It had considerable success in the U.S., and in 1985 the Soviets passed a resolution to expand it to Canada, where special attention was focused on former members of the SS-Galicia Division. KGB-inspired articles published in leading Canadian newspapers and the dissemination of We Accuse, a publication containing a list of fifty-nine “collaborators” and their crimes, led the Canadian government to establish the Commission of Inquiry on War Crimes in Canada, headed by retired Quebec Superior Court judge, the Honourable Jules Deschênes, in order to investigate these claims. After almost two years of hearings, the commission members declared that the accusations against members of the SS-Galicia Division were not confirmed. Despite this, the KGB leadership deemed the operation a success, and took steps to continue it by disseminating additional disinformation via existing channels. As a result, Operation Payback helped form an image in the memory of Jews of Ukrainians as antisemites and Nazi collaborators, a stereotype that endured in Jewish media outlets and among Western academics.
One would think that scholars, particularly historians, would be an antidote to Soviet disinformation. However, the Ukrainian-American historian Sergei Zhuk has written persuasively, that the KGB learned how to use the world of academia to discredit the Ukrainian diaspora in the U.S. and Canada. Putinist Russia and the FSB. have continued these operations in pursuit of their goals to wage hybrid warfare. For example, by disseminating historical myths, Russia’s disinformation operations are aimed at influencing public opinion in various countries, thereby affecting the strategic behaviour of states. According to Zhuk, the KGB and its successor, the FSB, constantly targeted various Western centers of Slavic and Soviet Studies, seeking to influence Western experts and historical narratives.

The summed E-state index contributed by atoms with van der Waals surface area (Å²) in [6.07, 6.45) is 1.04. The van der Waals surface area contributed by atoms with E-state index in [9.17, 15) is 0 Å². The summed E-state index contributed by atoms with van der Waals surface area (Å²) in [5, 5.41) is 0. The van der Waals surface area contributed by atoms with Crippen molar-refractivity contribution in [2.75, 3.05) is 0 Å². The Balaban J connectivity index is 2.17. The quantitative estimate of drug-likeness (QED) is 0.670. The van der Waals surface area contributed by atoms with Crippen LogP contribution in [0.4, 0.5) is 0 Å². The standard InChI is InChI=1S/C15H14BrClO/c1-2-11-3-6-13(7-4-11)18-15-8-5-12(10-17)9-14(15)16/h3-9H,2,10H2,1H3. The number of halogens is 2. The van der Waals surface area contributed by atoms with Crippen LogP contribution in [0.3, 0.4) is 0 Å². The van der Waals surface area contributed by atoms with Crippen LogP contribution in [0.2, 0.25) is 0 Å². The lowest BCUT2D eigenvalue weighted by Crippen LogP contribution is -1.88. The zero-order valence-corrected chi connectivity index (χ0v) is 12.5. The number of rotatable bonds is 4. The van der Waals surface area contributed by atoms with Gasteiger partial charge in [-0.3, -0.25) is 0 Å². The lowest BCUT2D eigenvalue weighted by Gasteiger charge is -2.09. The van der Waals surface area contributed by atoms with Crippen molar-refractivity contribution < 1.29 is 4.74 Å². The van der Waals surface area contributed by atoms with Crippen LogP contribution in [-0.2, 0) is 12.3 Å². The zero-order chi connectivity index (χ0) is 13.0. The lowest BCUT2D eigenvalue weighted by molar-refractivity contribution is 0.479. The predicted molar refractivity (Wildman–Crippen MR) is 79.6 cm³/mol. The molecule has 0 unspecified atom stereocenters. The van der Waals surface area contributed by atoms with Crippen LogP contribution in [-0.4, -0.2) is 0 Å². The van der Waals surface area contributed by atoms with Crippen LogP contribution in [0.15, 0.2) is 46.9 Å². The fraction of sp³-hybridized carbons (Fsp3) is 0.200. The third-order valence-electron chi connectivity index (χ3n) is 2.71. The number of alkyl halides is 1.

The incident in the Canadian Parliament demonstrates the general problem faced by the West in its efforts to overcome the influence of Soviet/Russian intelligence activities that the KGB conducted during the Cold War, the goal of which was to discredit the Ukrainian diaspora in North America. Today Putinist Russia is using these very same measures as a way to exert pressure and create a convenient communication climate whose strategic goal is to undermine international support for Ukraine in the current war and to bolster the “reasonableness” of the myths surrounding Ukraine as a “fascist state,” which were disseminated at the start of Russia’s full-scale invasion of Ukraine. Western countries, and especially scholarly institutions, should reconsider their established views of Russia, particularly as regards the history of the Second World War and the participation on both sides of the barricades of members of stateless peoples (enslaved by communism), in order to rid the information sphere of Soviet/Russian propaganda discourses.